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# Doh!Mergatroid 2011-10-18 15:05
Says it all. Still, just another enclosure. I'll stick with my external 3.0 dock/caddy
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# RE: SilverStone Treasure TS07 USB 3.0 EnclosureMack 2011-10-19 15:11
An enclosure serves the purpose of protecting the drive.
While a dock is very useful, it does not protect the drive.

Docks are great for SSDs and drives that are already protected.
Most 3.5" drives have exposed electronics, making it pretty useless for a dock.
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# AlmostMergatroid 2011-10-19 17:43
Actually, those enclosures offer no protection at all from drops. The best that can be said is they offer spillage protection, however any that have vents wouldn't even offer that. I would add static protection to the list, but USB drives still have an exposed port when not plugged in.

I have found that my hard drives require basically zero added protection. I have bought a couple of $2 cases for them to use while they're not plugged in (thus offering just as much protection as an enclosure). This is vastly superior to having a single drive enclosure for every hard drive. Add to this that many cases now come with hot swap bays, and often I can just bring a hard drive to a client or friend and it will just plug into their system. It's also less expensive to just purchase another hard drive over another complete enclosure, and I don't have the added mess of multiple power supplies and multiple USB cables. It's way easier to pull a hard drive and plug another in compared to having to pull out another enclosure and power brick and plug them in.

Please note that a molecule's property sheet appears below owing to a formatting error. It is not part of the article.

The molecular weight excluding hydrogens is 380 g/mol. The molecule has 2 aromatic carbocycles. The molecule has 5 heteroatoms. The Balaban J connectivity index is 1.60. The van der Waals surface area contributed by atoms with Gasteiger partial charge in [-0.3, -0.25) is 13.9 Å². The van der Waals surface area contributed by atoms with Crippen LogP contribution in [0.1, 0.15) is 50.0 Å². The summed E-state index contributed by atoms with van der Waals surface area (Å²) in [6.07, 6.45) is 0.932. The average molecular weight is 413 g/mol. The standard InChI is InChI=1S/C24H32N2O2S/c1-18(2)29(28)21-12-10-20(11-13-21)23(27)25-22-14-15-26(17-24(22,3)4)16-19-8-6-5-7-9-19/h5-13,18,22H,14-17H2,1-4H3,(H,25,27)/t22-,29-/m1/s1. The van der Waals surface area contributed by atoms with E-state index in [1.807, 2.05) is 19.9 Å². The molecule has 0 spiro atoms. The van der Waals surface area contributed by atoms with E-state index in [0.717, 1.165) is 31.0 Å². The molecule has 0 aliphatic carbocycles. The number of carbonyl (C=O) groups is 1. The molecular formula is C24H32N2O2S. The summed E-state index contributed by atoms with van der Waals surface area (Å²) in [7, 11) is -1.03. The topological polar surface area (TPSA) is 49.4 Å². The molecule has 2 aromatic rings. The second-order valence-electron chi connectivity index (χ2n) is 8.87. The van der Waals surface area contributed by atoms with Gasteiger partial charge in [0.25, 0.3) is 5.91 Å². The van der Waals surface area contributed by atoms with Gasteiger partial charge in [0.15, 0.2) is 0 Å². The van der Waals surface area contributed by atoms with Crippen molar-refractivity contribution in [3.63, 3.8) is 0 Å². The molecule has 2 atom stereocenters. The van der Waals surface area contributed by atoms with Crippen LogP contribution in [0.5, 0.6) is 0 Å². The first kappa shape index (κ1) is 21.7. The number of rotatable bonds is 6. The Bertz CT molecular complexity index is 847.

It's FAR from useless for 3.5" drives.
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# RE: SilverStone Treasure TS07 USB 3.0 EnclosureMack 2011-10-19 23:23
The comment about USB enclosures not protecting the drive from drops also applies to $2 covers.
I am not sure I understand your $2 cover idea...
Your removing the cover when you plug them in?
I don't think that is a very good idea for "Most Users".

Its fair to say, that it is useful to have a docking station for hard drives that are protected. If you can get $2 covers for your hard drives that also work during docking, then a docking station does make good sense. Otherwise, its just a failure waiting to happen for the "average user". Perhaps you are willing to take that risk.

The ease of use of a docking station with "protected" drives is apparent.

Your situation applies to a very small segment of people who happen to have hot swap bays. For the general population who don't even open their cases, a USB enclosure makes a lot of sense.

I would even say HD "Enclosure" with a docking station makes sense.
But a bare drive, that you need to expose and dock... really ?